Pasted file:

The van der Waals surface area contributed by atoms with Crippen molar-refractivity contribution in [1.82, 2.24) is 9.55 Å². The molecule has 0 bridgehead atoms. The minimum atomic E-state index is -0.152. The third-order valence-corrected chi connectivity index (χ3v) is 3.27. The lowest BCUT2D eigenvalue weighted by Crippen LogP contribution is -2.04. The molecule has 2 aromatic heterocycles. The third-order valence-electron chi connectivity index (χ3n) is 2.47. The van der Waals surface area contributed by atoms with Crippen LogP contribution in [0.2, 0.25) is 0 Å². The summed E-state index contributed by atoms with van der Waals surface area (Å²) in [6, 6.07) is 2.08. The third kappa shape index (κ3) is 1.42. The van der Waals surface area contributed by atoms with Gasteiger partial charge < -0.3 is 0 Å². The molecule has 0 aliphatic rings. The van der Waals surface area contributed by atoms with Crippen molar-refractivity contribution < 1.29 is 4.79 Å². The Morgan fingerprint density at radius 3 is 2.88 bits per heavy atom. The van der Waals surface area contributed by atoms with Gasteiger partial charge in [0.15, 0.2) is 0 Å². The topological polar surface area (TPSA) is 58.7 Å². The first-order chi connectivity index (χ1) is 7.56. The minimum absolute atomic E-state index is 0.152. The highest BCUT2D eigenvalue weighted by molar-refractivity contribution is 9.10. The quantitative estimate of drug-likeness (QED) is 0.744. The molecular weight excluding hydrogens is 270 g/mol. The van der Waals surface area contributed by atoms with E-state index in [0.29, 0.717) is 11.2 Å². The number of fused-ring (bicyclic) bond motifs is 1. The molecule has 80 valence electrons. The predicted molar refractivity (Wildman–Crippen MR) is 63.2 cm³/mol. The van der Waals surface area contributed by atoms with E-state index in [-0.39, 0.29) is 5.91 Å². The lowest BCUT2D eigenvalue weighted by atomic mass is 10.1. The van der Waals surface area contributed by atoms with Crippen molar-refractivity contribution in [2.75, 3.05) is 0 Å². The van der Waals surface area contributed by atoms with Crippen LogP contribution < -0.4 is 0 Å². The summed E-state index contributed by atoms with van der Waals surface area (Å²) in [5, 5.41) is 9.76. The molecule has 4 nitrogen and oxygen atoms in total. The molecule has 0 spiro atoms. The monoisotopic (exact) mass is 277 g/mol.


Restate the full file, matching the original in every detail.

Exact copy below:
The van der Waals surface area contributed by atoms with Crippen molar-refractivity contribution in [1.82, 2.24) is 9.55 Å². The molecule has 0 bridgehead atoms. The minimum atomic E-state index is -0.152. The third-order valence-corrected chi connectivity index (χ3v) is 3.27. The lowest BCUT2D eigenvalue weighted by Crippen LogP contribution is -2.04. The molecule has 2 aromatic heterocycles. The third-order valence-electron chi connectivity index (χ3n) is 2.47. The van der Waals surface area contributed by atoms with Crippen LogP contribution in [0.2, 0.25) is 0 Å². The summed E-state index contributed by atoms with van der Waals surface area (Å²) in [6, 6.07) is 2.08. The third kappa shape index (κ3) is 1.42. The van der Waals surface area contributed by atoms with Gasteiger partial charge < -0.3 is 0 Å². The molecule has 0 aliphatic rings. The van der Waals surface area contributed by atoms with Crippen molar-refractivity contribution < 1.29 is 4.79 Å². The Morgan fingerprint density at radius 3 is 2.88 bits per heavy atom. The van der Waals surface area contributed by atoms with Gasteiger partial charge in [0.15, 0.2) is 0 Å². The topological polar surface area (TPSA) is 58.7 Å². The first-order chi connectivity index (χ1) is 7.56. The minimum absolute atomic E-state index is 0.152. The highest BCUT2D eigenvalue weighted by molar-refractivity contribution is 9.10. The quantitative estimate of drug-likeness (QED) is 0.744. The molecular weight excluding hydrogens is 270 g/mol. The van der Waals surface area contributed by atoms with E-state index in [0.29, 0.717) is 11.2 Å². The number of fused-ring (bicyclic) bond motifs is 1. The molecule has 80 valence electrons. The predicted molar refractivity (Wildman–Crippen MR) is 63.2 cm³/mol. The van der Waals surface area contributed by atoms with E-state index in [-0.39, 0.29) is 5.91 Å². The lowest BCUT2D eigenvalue weighted by atomic mass is 10.1. The van der Waals surface area contributed by atoms with Crippen molar-refractivity contribution in [2.75, 3.05) is 0 Å². The van der Waals surface area contributed by atoms with Crippen LogP contribution < -0.4 is 0 Å². The summed E-state index contributed by atoms with van der Waals surface area (Å²) in [5, 5.41) is 9.76. The molecule has 4 nitrogen and oxygen atoms in total. The molecule has 0 spiro atoms. The monoisotopic (exact) mass is 277 g/mol.